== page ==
The latest Federal Reserve bank farmland price reports have been released for the second quarter of 2013.

The most notable trend that I saw when I reviewed the reports from Chicago and Kansas City, was the dramatic difference in the appreciation of irrigated farmland over that of nonirrigated land, shown in the chart above. There’s nothing like a regional drought to make producers value their water. With it you make money, without it you lose the inputs you invested for the year.

The ranchland appreciation, especially in Nebraska, was also impressive at 18.4%. Perhaps irrigation potential was a factor in that category, too.

From the report:

Irrigated cropland values increased more than 30 percent in the dry Mountain States of Colorado, New Mexico and Wyoming during the last year, far outpacing the gains in nonirrigated farmland values. In contrast, easing drought conditions in Missouri helped push nonirrigated cropland values up more than 25 percent year-over-year.

From the FRB of Chicago report, the highest appreciation in that district was seen in the state of Indiana, up 21% from July 2012 through July 2013.

Everyone is expecting farmland prices to ease in the coming year (and longer) as commodity prices weaken and ethanol, farm policies, and Bernanke-speak are in question. We saw in a recent Iowa report that 56 percent of the farmland in Iowa is owned by someone over the age of 65, and 33 percent over 75, so we might expect more land to come available in the future, too, which might help with the supply side of the equation. Hopefully it will be a gradual price correction, if there is one, although it would be desirable to have land more affordable for beginning farmers.

Notes from the Kansas City Fed Agricultural Symposium July 2013

This is one of the slides that Mike Boehlje of Purdue showed during the July KCFRB agricultural symposium. There was a global cropland expansion of 147 million acres in the past eight years. Most of these acres came from South America, the FSU, and East Asia, and most of those acres went into growing corn, followed by soybeans. Note that some of the added acres are from double cropping.


In mid-July, the Federal Reserve Bank of Kansas City hosted its annual agricultural symposium titled, “The Shifting Nexus of Global Agriculture.” I considered attending but did not, so instead I read the twitter feeds of those who tweeted the event and there are some good nuggets in the (modified) tweets which follow.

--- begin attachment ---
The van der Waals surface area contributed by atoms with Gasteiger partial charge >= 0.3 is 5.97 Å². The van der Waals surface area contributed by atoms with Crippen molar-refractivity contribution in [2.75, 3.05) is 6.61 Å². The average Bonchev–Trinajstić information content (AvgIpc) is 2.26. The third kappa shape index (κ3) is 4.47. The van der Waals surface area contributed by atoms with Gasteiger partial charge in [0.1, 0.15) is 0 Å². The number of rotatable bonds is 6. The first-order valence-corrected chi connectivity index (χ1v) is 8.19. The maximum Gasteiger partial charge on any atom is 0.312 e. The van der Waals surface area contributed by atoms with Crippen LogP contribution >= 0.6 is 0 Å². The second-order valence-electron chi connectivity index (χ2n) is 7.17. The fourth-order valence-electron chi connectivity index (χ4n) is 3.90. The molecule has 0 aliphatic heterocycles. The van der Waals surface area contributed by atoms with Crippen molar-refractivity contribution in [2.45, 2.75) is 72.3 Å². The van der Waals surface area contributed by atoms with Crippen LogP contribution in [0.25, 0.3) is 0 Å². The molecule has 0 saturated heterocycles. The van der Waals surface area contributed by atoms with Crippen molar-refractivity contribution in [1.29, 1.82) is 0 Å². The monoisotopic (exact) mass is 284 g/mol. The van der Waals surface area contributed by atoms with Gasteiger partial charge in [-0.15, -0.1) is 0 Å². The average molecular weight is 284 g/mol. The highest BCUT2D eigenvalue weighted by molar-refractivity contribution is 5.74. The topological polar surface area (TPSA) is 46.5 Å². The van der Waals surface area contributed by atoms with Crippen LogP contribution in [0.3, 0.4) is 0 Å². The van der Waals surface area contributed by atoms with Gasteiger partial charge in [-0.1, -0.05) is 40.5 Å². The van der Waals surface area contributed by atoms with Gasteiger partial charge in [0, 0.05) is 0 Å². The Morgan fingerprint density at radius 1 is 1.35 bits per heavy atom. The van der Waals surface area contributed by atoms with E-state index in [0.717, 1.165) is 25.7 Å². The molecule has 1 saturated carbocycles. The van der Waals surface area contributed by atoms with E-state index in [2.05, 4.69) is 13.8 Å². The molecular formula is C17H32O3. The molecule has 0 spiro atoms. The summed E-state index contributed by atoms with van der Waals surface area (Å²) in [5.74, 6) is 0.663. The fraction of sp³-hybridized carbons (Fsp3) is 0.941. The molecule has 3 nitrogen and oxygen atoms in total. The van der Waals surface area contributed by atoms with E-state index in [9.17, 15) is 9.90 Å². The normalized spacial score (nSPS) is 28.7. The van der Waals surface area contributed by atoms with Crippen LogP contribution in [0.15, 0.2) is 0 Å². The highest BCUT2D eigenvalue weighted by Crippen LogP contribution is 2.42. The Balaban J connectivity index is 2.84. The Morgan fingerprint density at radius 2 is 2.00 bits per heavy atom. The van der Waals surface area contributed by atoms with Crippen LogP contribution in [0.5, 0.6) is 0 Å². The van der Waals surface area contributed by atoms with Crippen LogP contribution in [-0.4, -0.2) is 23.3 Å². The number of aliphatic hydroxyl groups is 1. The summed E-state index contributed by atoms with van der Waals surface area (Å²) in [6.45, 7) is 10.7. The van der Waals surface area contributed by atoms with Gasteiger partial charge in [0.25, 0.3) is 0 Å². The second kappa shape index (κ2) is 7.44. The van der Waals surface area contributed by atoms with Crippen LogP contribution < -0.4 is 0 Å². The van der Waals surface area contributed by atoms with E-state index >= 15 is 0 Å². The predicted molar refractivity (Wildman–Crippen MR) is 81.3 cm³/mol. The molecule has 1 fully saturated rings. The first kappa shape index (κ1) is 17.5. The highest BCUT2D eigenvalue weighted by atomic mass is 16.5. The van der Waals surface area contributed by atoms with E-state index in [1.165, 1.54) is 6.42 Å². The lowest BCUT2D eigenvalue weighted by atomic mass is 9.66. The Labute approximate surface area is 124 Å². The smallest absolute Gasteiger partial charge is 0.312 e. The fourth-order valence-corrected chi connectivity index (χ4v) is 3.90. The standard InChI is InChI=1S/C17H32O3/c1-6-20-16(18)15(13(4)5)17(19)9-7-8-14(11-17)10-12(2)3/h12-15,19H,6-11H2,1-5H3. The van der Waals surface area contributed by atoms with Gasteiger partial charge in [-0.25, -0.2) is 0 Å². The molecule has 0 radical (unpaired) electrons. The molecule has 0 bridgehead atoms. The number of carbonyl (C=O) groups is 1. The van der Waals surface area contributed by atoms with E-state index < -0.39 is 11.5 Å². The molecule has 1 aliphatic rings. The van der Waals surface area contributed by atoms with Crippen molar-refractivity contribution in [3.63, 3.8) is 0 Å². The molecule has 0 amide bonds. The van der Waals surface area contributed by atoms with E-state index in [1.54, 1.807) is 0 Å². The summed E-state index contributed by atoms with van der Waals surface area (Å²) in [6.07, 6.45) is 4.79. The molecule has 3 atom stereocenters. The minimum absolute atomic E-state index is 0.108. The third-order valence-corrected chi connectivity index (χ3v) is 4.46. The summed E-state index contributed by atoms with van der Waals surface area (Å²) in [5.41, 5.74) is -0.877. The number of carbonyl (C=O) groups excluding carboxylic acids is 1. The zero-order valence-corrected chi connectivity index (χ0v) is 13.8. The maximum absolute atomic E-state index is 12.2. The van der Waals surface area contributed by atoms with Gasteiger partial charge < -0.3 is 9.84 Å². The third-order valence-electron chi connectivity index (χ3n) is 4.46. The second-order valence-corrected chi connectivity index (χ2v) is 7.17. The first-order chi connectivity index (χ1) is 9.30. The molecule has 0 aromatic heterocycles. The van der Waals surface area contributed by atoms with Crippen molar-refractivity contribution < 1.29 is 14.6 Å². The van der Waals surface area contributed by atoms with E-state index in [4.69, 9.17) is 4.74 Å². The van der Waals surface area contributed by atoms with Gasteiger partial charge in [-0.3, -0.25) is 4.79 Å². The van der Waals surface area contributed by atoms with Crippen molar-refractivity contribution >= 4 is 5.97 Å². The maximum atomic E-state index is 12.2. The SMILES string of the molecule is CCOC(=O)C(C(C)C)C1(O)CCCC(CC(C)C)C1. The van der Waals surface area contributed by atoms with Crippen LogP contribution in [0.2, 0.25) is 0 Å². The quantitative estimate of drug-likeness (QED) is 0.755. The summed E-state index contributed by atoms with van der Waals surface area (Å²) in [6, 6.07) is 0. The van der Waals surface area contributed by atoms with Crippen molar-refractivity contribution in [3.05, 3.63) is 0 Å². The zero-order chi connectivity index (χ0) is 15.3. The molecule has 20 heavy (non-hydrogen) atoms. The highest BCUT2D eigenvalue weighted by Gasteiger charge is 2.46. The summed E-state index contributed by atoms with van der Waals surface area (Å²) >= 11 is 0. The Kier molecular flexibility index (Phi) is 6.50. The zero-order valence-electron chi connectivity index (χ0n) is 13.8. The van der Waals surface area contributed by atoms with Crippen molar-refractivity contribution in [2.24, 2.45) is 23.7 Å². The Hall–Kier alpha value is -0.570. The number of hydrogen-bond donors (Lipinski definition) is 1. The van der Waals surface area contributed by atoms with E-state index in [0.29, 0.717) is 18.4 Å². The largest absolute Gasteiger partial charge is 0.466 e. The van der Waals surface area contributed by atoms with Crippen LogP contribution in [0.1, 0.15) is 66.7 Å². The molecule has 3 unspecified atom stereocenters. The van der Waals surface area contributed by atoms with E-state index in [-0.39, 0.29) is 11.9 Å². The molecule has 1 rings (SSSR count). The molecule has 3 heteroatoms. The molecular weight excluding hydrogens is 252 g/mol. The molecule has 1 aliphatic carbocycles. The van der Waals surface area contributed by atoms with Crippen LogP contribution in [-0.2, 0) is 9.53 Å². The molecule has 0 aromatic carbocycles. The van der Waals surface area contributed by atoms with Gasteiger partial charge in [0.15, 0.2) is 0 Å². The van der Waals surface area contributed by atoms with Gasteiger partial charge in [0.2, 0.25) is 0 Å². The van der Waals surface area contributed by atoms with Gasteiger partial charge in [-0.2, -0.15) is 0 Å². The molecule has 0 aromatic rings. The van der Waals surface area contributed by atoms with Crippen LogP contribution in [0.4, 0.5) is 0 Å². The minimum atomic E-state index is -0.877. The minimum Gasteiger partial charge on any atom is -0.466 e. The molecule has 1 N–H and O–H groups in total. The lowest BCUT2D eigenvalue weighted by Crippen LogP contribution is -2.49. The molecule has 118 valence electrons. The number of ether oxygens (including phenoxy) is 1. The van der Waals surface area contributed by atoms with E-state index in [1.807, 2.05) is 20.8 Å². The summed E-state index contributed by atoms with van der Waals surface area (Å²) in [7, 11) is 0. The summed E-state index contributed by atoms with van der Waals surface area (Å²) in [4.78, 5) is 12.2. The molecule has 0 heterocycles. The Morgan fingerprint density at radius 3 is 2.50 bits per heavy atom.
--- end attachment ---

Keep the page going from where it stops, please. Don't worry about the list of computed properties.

1) From speaker Mike Boehlje, Professor at the Dept. of Agricultural Economics, Purdue:

• Citing a new report he had just seen in the WSJ, Boehlje said that the IMF had decreased projections for world economic growth for the 4th quarter in a row. He said that this article has huge implications for agriculture including in China, India, and Brazil, too.

• Don’t drink the Kool-aid that the agribusiness sector is feeding. Growth in INCOME counts, not population growth. (K.M. Note: This was my favorite quote from this whole post, as I about go ballistic every time I see that “How are we going to feed… ” headline, which is far too often and gets the question wrong! …there are many other things that count besides growth in income, too, but it most certainly isn’t just about production.)

• Boehlje said he’s a pessimist on long-term U.S. livestock industry competitiveness, which was based on cheap feed. The U.S. demand for animal protein is “mature at best and probably declining.” Larger multinationals may well off-shore production.

He named 12 things to watch:
• EU debt crisis
• U.S. economic recovery
• changing value of the USD
• unpredictable Asian growth
• current short crop supplies – weather supply shocks
• livestock regulations
• increased global acreage for crops
• farm policy uncertainty
• interest rates
• fertilizer, seed, chemical, energy prices (input costs)
• farm income and land values
• counterparty risk

2) Univ. of Missouri’s Pat Westhoff:

• Don’t count on $7 corn “unless the world changes in very fundamental ways.” He sees sub-$5 corn the next 10 years.

3) Gavilon’s Ray Wyse:

• The FAO food index has tripled since the RFS was implemented, and land prices have increased five fold.

• There are still more acres to be had in the FSU region, and double cropping is growing steadily around the world.

• Some people are now looking at the People’s Republic of Congo as “the next Brazil.”

• Is it possible to double-crop corn in certain regions of the U.S. as Monsanto develops shorter season varieties?

• We will miss our corn export market when its gone.

4) Texas A&M economist Joe Outlaw:

• You don’t write a farmbill for the good years, you write it for the bad years. Policy makers have to focus on that reality.

5) Next, are a few tweets about farmland. Sorry, I don’t have all of the sources of the quotes.

• In fiscal 2012, Farmers National Company has sold more than 600 farms, for over $450 million. Active farmers continue to dominate the buy-side of the market.

• Investors purchased between 25-30% of FNC’s 2012 sales. Traditional investors about half, non-traditional investors growing.

• Jim Farrell: A new phenomenon we’re seeing is the 80+ year old cash buyer. He’s doing this since there’s no return on investment in CD’s or other “safe” investments. (K.M. Note: I’ve also seen this going on with home purchases where I live here in Boulder, Colorado. You’d think 75 year olds would downsize, but instead they upsize – presumably for a place to safely invest with a better chance of return on their investment.)

• Joseph Bond: Ag expansion in the Black Sea region will require billions of dollars of investment in modern agriculture techniques.

• William Mott: More concerned about infrastructure and logistics costs with international farming operations than cost of production.

6) Informa’s Kenneth Eriksen:

• There are “center pivots going up all over the map” in central and southern Illinois.


(Thanks to @Feedstuffs @ianberry and @HoardsDairyman for tweeting the event.)

The KCFRB’s links to talks and slides from the event may be found here: